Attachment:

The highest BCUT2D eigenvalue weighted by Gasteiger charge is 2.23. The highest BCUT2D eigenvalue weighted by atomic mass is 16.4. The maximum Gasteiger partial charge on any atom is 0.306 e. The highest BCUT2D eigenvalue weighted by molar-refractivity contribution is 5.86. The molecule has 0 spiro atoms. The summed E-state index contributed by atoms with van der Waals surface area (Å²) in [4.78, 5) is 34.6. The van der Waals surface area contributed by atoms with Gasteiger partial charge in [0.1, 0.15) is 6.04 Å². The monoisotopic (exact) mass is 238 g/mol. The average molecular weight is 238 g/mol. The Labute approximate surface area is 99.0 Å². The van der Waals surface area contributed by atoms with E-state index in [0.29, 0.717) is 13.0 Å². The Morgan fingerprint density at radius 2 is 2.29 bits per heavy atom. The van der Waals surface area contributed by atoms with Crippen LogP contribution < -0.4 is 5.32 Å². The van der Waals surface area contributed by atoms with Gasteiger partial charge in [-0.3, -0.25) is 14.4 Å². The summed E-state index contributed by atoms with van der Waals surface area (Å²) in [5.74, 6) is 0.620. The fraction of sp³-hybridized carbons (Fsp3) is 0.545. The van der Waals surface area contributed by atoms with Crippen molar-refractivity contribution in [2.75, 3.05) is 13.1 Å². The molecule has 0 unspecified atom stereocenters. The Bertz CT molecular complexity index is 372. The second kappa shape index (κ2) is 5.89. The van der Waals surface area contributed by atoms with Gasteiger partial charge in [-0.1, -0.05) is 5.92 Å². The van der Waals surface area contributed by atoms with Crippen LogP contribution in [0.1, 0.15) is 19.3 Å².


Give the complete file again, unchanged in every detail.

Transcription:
The highest BCUT2D eigenvalue weighted by Gasteiger charge is 2.23. The highest BCUT2D eigenvalue weighted by atomic mass is 16.4. The maximum Gasteiger partial charge on any atom is 0.306 e. The highest BCUT2D eigenvalue weighted by molar-refractivity contribution is 5.86. The molecule has 0 spiro atoms. The summed E-state index contributed by atoms with van der Waals surface area (Å²) in [4.78, 5) is 34.6. The van der Waals surface area contributed by atoms with Gasteiger partial charge in [0.1, 0.15) is 6.04 Å². The monoisotopic (exact) mass is 238 g/mol. The average molecular weight is 238 g/mol. The Labute approximate surface area is 99.0 Å². The van der Waals surface area contributed by atoms with E-state index in [0.29, 0.717) is 13.0 Å². The Morgan fingerprint density at radius 2 is 2.29 bits per heavy atom. The van der Waals surface area contributed by atoms with Crippen LogP contribution < -0.4 is 5.32 Å². The van der Waals surface area contributed by atoms with Gasteiger partial charge in [-0.3, -0.25) is 14.4 Å². The summed E-state index contributed by atoms with van der Waals surface area (Å²) in [5.74, 6) is 0.620. The fraction of sp³-hybridized carbons (Fsp3) is 0.545. The van der Waals surface area contributed by atoms with Crippen molar-refractivity contribution in [2.75, 3.05) is 13.1 Å². The molecule has 0 unspecified atom stereocenters. The Bertz CT molecular complexity index is 372. The second kappa shape index (κ2) is 5.89. The van der Waals surface area contributed by atoms with Gasteiger partial charge in [-0.1, -0.05) is 5.92 Å². The van der Waals surface area contributed by atoms with Crippen LogP contribution in [0.1, 0.15) is 19.3 Å².